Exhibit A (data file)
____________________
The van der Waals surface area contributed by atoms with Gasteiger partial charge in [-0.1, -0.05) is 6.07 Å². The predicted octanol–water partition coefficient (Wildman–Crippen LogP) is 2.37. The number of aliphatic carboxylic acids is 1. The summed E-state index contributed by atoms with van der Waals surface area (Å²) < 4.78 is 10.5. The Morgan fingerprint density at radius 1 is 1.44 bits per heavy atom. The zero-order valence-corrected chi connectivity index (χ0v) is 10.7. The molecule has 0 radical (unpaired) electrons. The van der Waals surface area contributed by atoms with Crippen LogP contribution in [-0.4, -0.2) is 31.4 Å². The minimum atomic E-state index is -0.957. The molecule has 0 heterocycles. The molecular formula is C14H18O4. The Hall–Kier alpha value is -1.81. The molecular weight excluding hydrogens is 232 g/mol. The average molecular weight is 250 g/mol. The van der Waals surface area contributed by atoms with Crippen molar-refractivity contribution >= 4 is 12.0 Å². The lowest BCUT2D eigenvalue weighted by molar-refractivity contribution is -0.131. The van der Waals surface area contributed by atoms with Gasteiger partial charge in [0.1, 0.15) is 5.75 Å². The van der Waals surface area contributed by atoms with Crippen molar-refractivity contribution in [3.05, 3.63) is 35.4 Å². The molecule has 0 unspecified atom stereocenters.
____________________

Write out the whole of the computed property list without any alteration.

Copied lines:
The van der Waals surface area contributed by atoms with Gasteiger partial charge in [-0.1, -0.05) is 6.07 Å². The predicted octanol–water partition coefficient (Wildman–Crippen LogP) is 2.37. The number of aliphatic carboxylic acids is 1. The summed E-state index contributed by atoms with van der Waals surface area (Å²) < 4.78 is 10.5. The Morgan fingerprint density at radius 1 is 1.44 bits per heavy atom. The zero-order valence-corrected chi connectivity index (χ0v) is 10.7. The molecule has 0 radical (unpaired) electrons. The van der Waals surface area contributed by atoms with Crippen LogP contribution in [-0.4, -0.2) is 31.4 Å². The minimum atomic E-state index is -0.957. The molecule has 0 heterocycles. The molecular formula is C14H18O4. The Hall–Kier alpha value is -1.81. The molecular weight excluding hydrogens is 232 g/mol. The average molecular weight is 250 g/mol. The van der Waals surface area contributed by atoms with Crippen molar-refractivity contribution >= 4 is 12.0 Å². The lowest BCUT2D eigenvalue weighted by molar-refractivity contribution is -0.131. The van der Waals surface area contributed by atoms with Gasteiger partial charge in [0.1, 0.15) is 5.75 Å². The van der Waals surface area contributed by atoms with Crippen molar-refractivity contribution in [3.05, 3.63) is 35.4 Å². The molecule has 0 unspecified atom stereocenters.